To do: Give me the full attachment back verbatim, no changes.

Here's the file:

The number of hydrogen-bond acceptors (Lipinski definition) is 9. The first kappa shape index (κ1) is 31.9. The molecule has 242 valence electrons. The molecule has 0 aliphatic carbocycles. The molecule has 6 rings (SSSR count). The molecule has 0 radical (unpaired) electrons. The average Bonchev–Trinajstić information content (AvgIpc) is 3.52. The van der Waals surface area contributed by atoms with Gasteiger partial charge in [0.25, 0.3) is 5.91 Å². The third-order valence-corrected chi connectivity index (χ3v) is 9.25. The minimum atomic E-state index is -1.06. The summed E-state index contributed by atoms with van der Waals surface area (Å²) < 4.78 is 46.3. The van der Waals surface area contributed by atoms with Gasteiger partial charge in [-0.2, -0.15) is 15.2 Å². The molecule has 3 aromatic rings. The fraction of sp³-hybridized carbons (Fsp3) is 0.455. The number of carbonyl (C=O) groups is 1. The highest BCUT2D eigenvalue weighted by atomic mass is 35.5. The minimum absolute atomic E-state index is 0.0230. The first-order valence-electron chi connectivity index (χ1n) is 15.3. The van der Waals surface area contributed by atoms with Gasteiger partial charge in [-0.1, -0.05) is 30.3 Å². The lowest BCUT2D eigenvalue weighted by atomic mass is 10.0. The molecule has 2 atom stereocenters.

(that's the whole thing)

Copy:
The number of hydrogen-bond acceptors (Lipinski definition) is 9. The first kappa shape index (κ1) is 31.9. The molecule has 242 valence electrons. The molecule has 0 aliphatic carbocycles. The molecule has 6 rings (SSSR count). The molecule has 0 radical (unpaired) electrons. The average Bonchev–Trinajstić information content (AvgIpc) is 3.52. The van der Waals surface area contributed by atoms with Gasteiger partial charge in [0.25, 0.3) is 5.91 Å². The third-order valence-corrected chi connectivity index (χ3v) is 9.25. The minimum atomic E-state index is -1.06. The summed E-state index contributed by atoms with van der Waals surface area (Å²) < 4.78 is 46.3. The van der Waals surface area contributed by atoms with Gasteiger partial charge in [-0.2, -0.15) is 15.2 Å². The molecule has 3 aromatic rings. The fraction of sp³-hybridized carbons (Fsp3) is 0.455. The number of carbonyl (C=O) groups is 1. The highest BCUT2D eigenvalue weighted by atomic mass is 35.5. The minimum absolute atomic E-state index is 0.0230. The first-order valence-electron chi connectivity index (χ1n) is 15.3. The van der Waals surface area contributed by atoms with Gasteiger partial charge in [-0.1, -0.05) is 30.3 Å². The lowest BCUT2D eigenvalue weighted by atomic mass is 10.0. The molecule has 2 atom stereocenters.